We were going to have to make some tough choices.
There were 54 double-sided works, 108 pages of legal-size paper, posted on one wall of the Aperture Foundation in Chelsea on Friday, each one bearing at least one image by the Japanese master Daido Moriyama, most in the artist’s trademark high-contrast black and white.
One page showed a closeup of a woman’s crotch, covered with underwear and translucent pantyhose, which was opposite another that presented a large, blurry print of a woman’s mouth emerging hovering in darkness.
An old man with tiny glasses and a red scarf stood on a deserted Tokyo city street in still another; to the side: a woman, face down in bed, nude below the waist, shot from behind by Mr. Moriyama. Did she know he was there?
Each of these pairings represented a double-sided page, each labeled with a tiny black number, but we would only be able to pick 20 for the custom Moriyama book, called TKY, which we were there to assemble.
There were about 30 other participants present on that first afternoon of Mr. Moriyama’s Performa work. Each of us held a short pencil and a small paper printed with a grid of 20 empty boxes, where were were to sequence the work. (We had paid $75 for the privilege of creating–and keeping–one of 500 books.)
The room was hushed, as the assembled photographers, collectors and editors examined the wall with intense concentration, plotting their choices. They used scrap paper and the backs of envelopes to experiment with various orders, scratching out numbers as they went along.
“I have to think about who I am going to show this to,” one man whispered to a friend.
One could build a book focused solely on sex and late-night scenes: women posing for–or being preyed on by–Mr. Moriyama’s camera. But one could also build a book focused on urban scenes or color photographs (of which there were a handful) or the mysterious men–some comical, some sinister–that have long populated his photographs.
We moved quickly, compulsively, scribbling down the numbers for a few photographs we thought we had seen before (they had all been shown in the last 10 years), some we had just seen for the first time, and loved. There were two cover options being silk-screened on site: black and purple. We went with the former, and handed our card over to a team of assistants assembled in the center of the gallery, ready with stacks of the pages. A photocopier was off to a side, fully prepared to make replacements.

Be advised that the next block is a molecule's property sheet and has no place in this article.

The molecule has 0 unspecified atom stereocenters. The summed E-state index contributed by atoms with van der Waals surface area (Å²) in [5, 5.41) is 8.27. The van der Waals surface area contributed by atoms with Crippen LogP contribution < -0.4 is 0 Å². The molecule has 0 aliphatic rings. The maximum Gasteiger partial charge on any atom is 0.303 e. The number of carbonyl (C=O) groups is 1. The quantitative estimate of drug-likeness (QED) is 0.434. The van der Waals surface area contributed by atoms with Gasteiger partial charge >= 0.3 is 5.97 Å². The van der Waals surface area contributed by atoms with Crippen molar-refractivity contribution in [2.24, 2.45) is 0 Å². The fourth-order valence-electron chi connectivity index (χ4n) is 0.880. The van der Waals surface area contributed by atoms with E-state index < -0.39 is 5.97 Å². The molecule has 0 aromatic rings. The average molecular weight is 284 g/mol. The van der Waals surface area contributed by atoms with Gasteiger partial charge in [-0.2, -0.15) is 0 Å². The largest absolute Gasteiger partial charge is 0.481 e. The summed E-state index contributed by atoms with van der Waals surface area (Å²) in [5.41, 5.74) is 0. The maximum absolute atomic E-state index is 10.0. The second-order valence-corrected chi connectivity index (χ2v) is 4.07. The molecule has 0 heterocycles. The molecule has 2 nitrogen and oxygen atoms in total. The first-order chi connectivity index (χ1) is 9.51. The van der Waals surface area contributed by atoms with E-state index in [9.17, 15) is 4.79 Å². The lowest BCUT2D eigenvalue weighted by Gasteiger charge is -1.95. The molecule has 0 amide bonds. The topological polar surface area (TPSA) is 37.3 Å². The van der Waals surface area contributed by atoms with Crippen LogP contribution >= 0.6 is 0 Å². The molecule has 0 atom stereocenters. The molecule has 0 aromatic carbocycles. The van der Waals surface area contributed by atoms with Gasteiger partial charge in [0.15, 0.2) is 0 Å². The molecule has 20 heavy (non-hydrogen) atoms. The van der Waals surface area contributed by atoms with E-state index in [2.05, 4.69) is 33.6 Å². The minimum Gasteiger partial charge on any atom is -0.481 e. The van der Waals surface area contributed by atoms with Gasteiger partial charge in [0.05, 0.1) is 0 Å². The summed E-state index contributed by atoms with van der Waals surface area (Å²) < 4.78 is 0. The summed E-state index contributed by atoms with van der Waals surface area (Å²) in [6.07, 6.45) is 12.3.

As we surveyed the scene, Mr. Moriyama’s team worked, ordering the pages as we had requested and then slipping the cover around them. Then they punched two thick silver staples through the whole stack.
This was a recreation–or a reworking, more accurately–of a work that he had done exactly 40 years earlier, in which which the artist had set up shop in a Tokyo gallery and photocopied images that he had taken in New York.
Here the dynamics were reversed: these were scenes of Tokyo in a New York gallery, realized not by a scrappy young artist but a seasoned veteran staging a work of performance in the most expansive, loosest sense of that term.
Mr. Moriyama, who is now older than 70 but looks 30 years younger, watched all of this in a T-shirt and jeans, rarely speaking but smiling occasionally at the group of people laboring so determinedly over his art.